UK leadership has to go beyond the targets, however bold. And the truth is that we are the G20 country that is reducing its emissions the fastest, we have practically stopped burning coal to produce electricity, we have stopped financing oil projects abroad and we have put a moratorium on “fracking”, at the same time. that we have increased the capacity of the marine elica more than any other country in the world. But it is true that there are decisions that occasionally seem to go against the goal of zero emissions. In the two specific cases that you mention, there have been mitigating actions, such as the open investigation of the new coal mine to find out its “compatibility” with the climate objectives, as well as the new oil and gas exploitations. Still, there are parts of our climate strategy that aren’t covered yet, like efficiency cures in buildings or changing heaters. These are gaps that the Government has promised to fill this year.
There is fear that Brexit will translate into a lowering of environmental standards and new points of litigation with the EU. To what extent is this risk?
The EU has certainly helped us to raise the bar on issues such as water quality or the protection of habitats. But some EU policies have had a negative environmental impact, such as incentives for farmers to dedicate the maximum of their land to intensive production. Farmers have to be good stewards of the environment, and in this sense a new system is going to be created that precisely rewards farmers for storing carbon, protecting wildlife or improving air quality. Faced with an issue like climate change, the UK and the EU should be aligned on a global stage. That is why it is vital to continue working together to make the Glasgow summit a success, despite the lack of agreement on specific points of the implementation of Brexit.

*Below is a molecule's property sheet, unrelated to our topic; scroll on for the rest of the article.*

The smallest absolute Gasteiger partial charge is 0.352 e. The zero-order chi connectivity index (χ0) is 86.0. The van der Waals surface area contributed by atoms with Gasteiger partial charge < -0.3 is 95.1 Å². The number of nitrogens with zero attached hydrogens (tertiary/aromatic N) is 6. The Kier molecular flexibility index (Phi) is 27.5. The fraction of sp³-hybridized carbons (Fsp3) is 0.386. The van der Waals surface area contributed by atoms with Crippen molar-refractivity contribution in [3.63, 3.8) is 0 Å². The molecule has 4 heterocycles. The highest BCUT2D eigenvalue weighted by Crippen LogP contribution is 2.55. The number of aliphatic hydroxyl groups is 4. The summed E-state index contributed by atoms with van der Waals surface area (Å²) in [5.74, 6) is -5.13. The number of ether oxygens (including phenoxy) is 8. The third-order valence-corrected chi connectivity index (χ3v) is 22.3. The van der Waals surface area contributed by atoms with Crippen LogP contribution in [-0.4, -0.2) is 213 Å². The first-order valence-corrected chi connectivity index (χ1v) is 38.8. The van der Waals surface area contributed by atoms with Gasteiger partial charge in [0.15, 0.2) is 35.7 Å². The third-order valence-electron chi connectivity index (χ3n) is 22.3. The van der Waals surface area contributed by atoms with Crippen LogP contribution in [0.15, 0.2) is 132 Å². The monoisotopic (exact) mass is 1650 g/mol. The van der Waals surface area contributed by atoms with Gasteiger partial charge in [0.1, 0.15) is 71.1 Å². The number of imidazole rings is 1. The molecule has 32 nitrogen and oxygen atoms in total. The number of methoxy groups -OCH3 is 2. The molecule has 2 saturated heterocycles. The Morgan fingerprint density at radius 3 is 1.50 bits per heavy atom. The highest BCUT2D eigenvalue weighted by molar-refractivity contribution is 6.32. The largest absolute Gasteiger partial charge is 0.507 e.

In Spain these days “Green Philosophy” (Homo Legens) by Roger Scruton is published, considered the “bible” of conservative ecology. To what extent did Scruton’s ideas influence the creation of CEN?
Sir Roger was undoubtedly one of the greatest influences on green conservatism, particularly for his idea of ​​”oikofilia”, or instinctive love of our home, which is at the root of local action to protect the environment. Edmund Burke is considered the grandfather of modern conservatism, and Sir Roger updated some of his great contributions, such as the need for an intergenerational contract, between the living, the dead, and the unborn, to protect nature in “small ways. sections “and where we live. That is for me the quintessence of the conservative cause, which has been precisely focused on preserving the environment with community actions at the local level. Sir Roger also came from the traditionalist wing of the party and demonstrated that the environment is not an exclusive concern of the liberal wing, but can at heart be a unifying cause for all conservatives.